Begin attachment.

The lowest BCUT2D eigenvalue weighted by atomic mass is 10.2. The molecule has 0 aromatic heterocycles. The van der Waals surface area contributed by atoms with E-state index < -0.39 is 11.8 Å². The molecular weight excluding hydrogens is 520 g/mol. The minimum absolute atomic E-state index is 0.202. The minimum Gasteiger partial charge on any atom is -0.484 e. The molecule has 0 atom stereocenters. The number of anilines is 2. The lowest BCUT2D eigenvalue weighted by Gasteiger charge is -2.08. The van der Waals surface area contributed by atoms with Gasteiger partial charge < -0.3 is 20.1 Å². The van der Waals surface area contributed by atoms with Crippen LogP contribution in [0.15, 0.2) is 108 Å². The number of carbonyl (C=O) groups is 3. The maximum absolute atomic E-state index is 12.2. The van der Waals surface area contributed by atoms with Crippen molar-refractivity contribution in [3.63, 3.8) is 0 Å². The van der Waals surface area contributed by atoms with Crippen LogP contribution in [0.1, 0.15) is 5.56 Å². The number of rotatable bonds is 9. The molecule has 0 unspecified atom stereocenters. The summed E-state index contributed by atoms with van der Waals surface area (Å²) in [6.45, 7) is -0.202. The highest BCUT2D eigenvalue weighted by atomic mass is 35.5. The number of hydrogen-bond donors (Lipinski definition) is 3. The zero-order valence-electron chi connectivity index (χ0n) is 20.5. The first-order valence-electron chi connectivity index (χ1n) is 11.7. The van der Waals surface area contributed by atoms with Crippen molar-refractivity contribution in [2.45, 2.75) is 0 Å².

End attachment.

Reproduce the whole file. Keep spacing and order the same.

The lowest BCUT2D eigenvalue weighted by atomic mass is 10.2. The molecule has 0 aromatic heterocycles. The van der Waals surface area contributed by atoms with E-state index < -0.39 is 11.8 Å². The molecular weight excluding hydrogens is 520 g/mol. The minimum absolute atomic E-state index is 0.202. The minimum Gasteiger partial charge on any atom is -0.484 e. The molecule has 0 atom stereocenters. The number of anilines is 2. The lowest BCUT2D eigenvalue weighted by Gasteiger charge is -2.08. The van der Waals surface area contributed by atoms with Gasteiger partial charge < -0.3 is 20.1 Å². The van der Waals surface area contributed by atoms with Crippen LogP contribution in [0.15, 0.2) is 108 Å². The number of carbonyl (C=O) groups is 3. The maximum absolute atomic E-state index is 12.2. The van der Waals surface area contributed by atoms with Crippen molar-refractivity contribution in [3.63, 3.8) is 0 Å². The van der Waals surface area contributed by atoms with Crippen LogP contribution in [0.1, 0.15) is 5.56 Å². The number of rotatable bonds is 9. The molecule has 0 unspecified atom stereocenters. The summed E-state index contributed by atoms with van der Waals surface area (Å²) in [6.45, 7) is -0.202. The highest BCUT2D eigenvalue weighted by atomic mass is 35.5. The number of hydrogen-bond donors (Lipinski definition) is 3. The zero-order valence-electron chi connectivity index (χ0n) is 20.5. The first-order valence-electron chi connectivity index (χ1n) is 11.7. The van der Waals surface area contributed by atoms with Crippen molar-refractivity contribution in [2.45, 2.75) is 0 Å².